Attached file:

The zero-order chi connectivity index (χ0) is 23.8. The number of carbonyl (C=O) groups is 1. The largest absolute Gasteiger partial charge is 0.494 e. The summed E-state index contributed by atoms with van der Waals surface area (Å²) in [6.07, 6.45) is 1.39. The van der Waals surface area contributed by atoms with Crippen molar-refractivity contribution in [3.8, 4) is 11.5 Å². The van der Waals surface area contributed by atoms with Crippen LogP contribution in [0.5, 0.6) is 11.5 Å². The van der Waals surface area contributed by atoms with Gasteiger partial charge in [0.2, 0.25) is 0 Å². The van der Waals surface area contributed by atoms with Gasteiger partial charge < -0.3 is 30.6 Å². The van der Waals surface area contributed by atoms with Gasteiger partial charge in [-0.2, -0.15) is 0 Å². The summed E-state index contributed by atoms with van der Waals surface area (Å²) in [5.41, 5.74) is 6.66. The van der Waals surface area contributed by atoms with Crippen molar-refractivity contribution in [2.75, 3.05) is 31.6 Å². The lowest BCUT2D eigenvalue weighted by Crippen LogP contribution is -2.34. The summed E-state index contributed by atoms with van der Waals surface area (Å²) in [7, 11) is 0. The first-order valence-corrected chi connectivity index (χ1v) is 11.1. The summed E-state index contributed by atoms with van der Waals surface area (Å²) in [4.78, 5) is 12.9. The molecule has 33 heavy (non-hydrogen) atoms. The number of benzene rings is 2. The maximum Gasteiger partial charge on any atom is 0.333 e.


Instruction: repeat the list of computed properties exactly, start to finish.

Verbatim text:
The zero-order chi connectivity index (χ0) is 23.8. The number of carbonyl (C=O) groups is 1. The largest absolute Gasteiger partial charge is 0.494 e. The summed E-state index contributed by atoms with van der Waals surface area (Å²) in [6.07, 6.45) is 1.39. The van der Waals surface area contributed by atoms with Crippen molar-refractivity contribution in [3.8, 4) is 11.5 Å². The van der Waals surface area contributed by atoms with Crippen LogP contribution in [0.5, 0.6) is 11.5 Å². The van der Waals surface area contributed by atoms with Gasteiger partial charge in [0.2, 0.25) is 0 Å². The van der Waals surface area contributed by atoms with Gasteiger partial charge < -0.3 is 30.6 Å². The van der Waals surface area contributed by atoms with Gasteiger partial charge in [-0.2, -0.15) is 0 Å². The summed E-state index contributed by atoms with van der Waals surface area (Å²) in [5.41, 5.74) is 6.66. The van der Waals surface area contributed by atoms with Crippen molar-refractivity contribution in [2.75, 3.05) is 31.6 Å². The lowest BCUT2D eigenvalue weighted by Crippen LogP contribution is -2.34. The summed E-state index contributed by atoms with van der Waals surface area (Å²) in [7, 11) is 0. The first-order valence-corrected chi connectivity index (χ1v) is 11.1. The summed E-state index contributed by atoms with van der Waals surface area (Å²) in [4.78, 5) is 12.9. The molecule has 33 heavy (non-hydrogen) atoms. The number of benzene rings is 2. The maximum Gasteiger partial charge on any atom is 0.333 e.